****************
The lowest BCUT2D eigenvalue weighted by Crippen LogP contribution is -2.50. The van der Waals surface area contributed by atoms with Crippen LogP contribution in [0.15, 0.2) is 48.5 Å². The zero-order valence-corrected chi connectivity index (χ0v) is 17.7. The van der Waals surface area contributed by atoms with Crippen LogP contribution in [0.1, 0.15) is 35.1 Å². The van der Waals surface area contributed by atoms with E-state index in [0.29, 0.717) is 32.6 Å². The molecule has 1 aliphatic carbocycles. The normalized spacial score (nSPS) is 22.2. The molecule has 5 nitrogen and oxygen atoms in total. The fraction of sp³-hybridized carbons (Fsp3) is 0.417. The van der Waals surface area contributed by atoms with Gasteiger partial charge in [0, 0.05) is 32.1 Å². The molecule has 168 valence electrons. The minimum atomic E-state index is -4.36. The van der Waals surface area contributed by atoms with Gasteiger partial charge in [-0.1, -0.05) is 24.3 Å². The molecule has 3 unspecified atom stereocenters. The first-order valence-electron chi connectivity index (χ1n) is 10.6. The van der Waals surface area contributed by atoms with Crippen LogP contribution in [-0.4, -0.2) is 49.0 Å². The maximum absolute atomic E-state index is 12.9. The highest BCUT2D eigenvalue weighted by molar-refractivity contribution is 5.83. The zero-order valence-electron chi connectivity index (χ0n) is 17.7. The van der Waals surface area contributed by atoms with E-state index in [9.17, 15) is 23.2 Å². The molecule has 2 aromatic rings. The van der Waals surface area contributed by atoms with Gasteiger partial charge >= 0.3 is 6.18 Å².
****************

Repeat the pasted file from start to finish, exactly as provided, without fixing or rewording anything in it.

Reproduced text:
The lowest BCUT2D eigenvalue weighted by Crippen LogP contribution is -2.50. The van der Waals surface area contributed by atoms with Crippen LogP contribution in [0.15, 0.2) is 48.5 Å². The zero-order valence-corrected chi connectivity index (χ0v) is 17.7. The van der Waals surface area contributed by atoms with Crippen LogP contribution in [0.1, 0.15) is 35.1 Å². The van der Waals surface area contributed by atoms with E-state index in [0.29, 0.717) is 32.6 Å². The molecule has 1 aliphatic carbocycles. The normalized spacial score (nSPS) is 22.2. The molecule has 5 nitrogen and oxygen atoms in total. The fraction of sp³-hybridized carbons (Fsp3) is 0.417. The van der Waals surface area contributed by atoms with Gasteiger partial charge in [0, 0.05) is 32.1 Å². The molecule has 168 valence electrons. The minimum atomic E-state index is -4.36. The van der Waals surface area contributed by atoms with Gasteiger partial charge in [-0.1, -0.05) is 24.3 Å². The molecule has 3 unspecified atom stereocenters. The first-order valence-electron chi connectivity index (χ1n) is 10.6. The van der Waals surface area contributed by atoms with Crippen LogP contribution in [-0.4, -0.2) is 49.0 Å². The maximum absolute atomic E-state index is 12.9. The highest BCUT2D eigenvalue weighted by molar-refractivity contribution is 5.83. The zero-order valence-electron chi connectivity index (χ0n) is 17.7. The van der Waals surface area contributed by atoms with E-state index in [9.17, 15) is 23.2 Å². The molecule has 2 aromatic rings. The van der Waals surface area contributed by atoms with Gasteiger partial charge >= 0.3 is 6.18 Å².